New York State and its numerous public authorities and agencies owe $186.6 billion to bondholders, the federal government, and future retirees, among others. Without borrowing, the Metropolitan Transportation Authority wouldn’t have been able to keep the subway running during the COVID-19 pandemic and the state unemployment trust fund wouldn’t have had enough cash to pay the benefits that kept many residents afloat during layoffs.
But such borrowing has had a less savory side as well. For years, New York has been a habitual user of debt to balance its annual budgets — a fiscally risky tactic largely avoided by most states. Reflecting this, New York was one of only four receiving a D average grade in Budget Maneuvers, the use of one-time actions to achieve balance, from the Volcker Alliance for fiscal 2015-19 (only Pennsylvania scored worse, with a D-minus, the lowest possible grade).
Large or frequent borrowing alone is not a problem for any state, particularly if borrowed funds are used to improve long-term fiscal resilience via investment in infrastructure and to reduce economic inequality. But such a strategy — if not disclosed well enough to convey the full economic linkages between borrowers and those repaying the loans — may limit transparency about the total amount of debt incurred.
Since the passage of the Debt Reform Act of 2000, New York has made substantial progress in simplifying its core borrowing programs. The state budget division now provides annual disclosures, quarterly updates, and occasional supplemental reports. The 2000 law defined the term state-supported debt and restricted its use to capital investments; set maximum debt maturities of no longer than thirty years; and imposed other limits, including restricting outstanding state-supported debt to no more than 4% of state personal income and capping debt service costs at 5% of total fund receipts. However, New York legislators have also passed laws adjusting state limits on debt, especially general obligation bonds backed by the government’s unlimited repayment pledge.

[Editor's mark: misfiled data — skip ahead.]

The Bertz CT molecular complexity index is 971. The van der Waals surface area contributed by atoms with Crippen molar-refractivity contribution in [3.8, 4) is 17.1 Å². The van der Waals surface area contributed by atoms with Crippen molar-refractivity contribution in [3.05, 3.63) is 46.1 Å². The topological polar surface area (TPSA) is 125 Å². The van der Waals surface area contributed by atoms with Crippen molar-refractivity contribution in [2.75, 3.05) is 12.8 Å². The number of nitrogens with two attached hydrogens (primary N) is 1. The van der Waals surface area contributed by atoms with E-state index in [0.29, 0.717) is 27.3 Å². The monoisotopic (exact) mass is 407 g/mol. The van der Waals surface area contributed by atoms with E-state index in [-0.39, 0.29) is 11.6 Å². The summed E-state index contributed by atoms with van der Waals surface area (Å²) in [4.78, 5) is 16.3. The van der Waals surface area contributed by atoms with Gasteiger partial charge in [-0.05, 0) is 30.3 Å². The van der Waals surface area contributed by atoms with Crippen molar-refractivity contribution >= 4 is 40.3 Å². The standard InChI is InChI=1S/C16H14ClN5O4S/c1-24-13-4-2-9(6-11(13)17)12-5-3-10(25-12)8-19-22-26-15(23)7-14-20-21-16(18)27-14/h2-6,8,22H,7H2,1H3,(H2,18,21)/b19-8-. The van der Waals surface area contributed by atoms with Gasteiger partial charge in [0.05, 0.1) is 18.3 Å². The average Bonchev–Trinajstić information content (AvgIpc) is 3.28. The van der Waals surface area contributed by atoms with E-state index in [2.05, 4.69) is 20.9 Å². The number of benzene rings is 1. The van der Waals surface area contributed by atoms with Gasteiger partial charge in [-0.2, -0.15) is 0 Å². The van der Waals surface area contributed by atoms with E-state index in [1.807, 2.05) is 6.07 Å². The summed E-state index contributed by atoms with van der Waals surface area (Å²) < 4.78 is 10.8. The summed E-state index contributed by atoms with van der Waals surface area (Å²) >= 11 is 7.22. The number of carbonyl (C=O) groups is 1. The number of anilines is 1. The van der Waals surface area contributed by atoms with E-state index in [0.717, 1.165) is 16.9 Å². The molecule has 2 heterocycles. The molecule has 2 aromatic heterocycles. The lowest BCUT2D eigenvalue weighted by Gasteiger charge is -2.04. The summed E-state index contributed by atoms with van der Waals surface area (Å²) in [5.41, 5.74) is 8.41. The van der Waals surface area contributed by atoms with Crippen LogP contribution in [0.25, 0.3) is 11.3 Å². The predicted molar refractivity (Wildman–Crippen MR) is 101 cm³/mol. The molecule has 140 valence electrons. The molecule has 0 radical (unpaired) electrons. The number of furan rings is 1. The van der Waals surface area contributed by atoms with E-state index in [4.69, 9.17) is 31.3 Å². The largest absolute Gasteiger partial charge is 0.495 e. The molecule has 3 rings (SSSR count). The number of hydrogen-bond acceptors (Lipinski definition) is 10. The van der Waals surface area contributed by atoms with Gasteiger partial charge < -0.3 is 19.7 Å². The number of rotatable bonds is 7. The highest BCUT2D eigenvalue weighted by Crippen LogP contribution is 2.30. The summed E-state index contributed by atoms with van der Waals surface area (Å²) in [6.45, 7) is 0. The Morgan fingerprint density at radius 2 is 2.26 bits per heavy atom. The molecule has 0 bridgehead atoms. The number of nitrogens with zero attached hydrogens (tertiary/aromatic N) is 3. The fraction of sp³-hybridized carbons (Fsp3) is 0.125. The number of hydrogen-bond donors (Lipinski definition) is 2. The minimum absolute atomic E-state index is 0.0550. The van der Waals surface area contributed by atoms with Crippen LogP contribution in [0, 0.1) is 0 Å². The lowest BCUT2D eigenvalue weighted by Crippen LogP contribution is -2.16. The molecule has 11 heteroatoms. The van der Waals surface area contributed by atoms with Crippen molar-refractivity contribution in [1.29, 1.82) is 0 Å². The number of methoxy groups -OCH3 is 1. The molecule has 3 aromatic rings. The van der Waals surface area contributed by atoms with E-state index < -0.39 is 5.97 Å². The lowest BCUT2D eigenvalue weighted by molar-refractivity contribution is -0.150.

The most visible outcome of such budgeting and borrowing practices is to burden tomorrow’s New Yorkers with the cost of providing current services. As we point out in the recent Volcker Alliance issue paper, New York: State of Debt, when all debts — not just bonds — are taken into account, New York residents owe about $9,235 per person against California’s $7,577 and only $1,554 for Florida, the traditional refuge of those fleeing the North for lower taxes and balmier weather. But the diverse structure of New York’s debt poses an even more significant danger to the state economy’s financial wellbeing. It exposes ordinary New Yorkers and wealthy investors alike to the risk that the government and its public authorities might lose access to credit in a fiscal or market crisis.
While only $2.1 billion of state bonds are secured by a general obligation pledge, much of the $103 billion of debt securities sold by state government authorities and other entities is payable out of specific revenue streams, such as personal income or sales taxes, mass-transit fares, or appropriations by the Legislature. But “state authorities’ finances and operations are often closely intertwined with those of the state itself,” a 2017 report by Comptroller Thomas P. DiNapoli’s office concluded. The risk thus exists that in a future fiscal or financial crisis, investors might ignore distinctions among securities — as they did in the Detroit and Puerto Rico bankruptcies — and spark indiscriminate selling similar to the market rout during the Great Recession that sent bond prices down 12% in October 2008.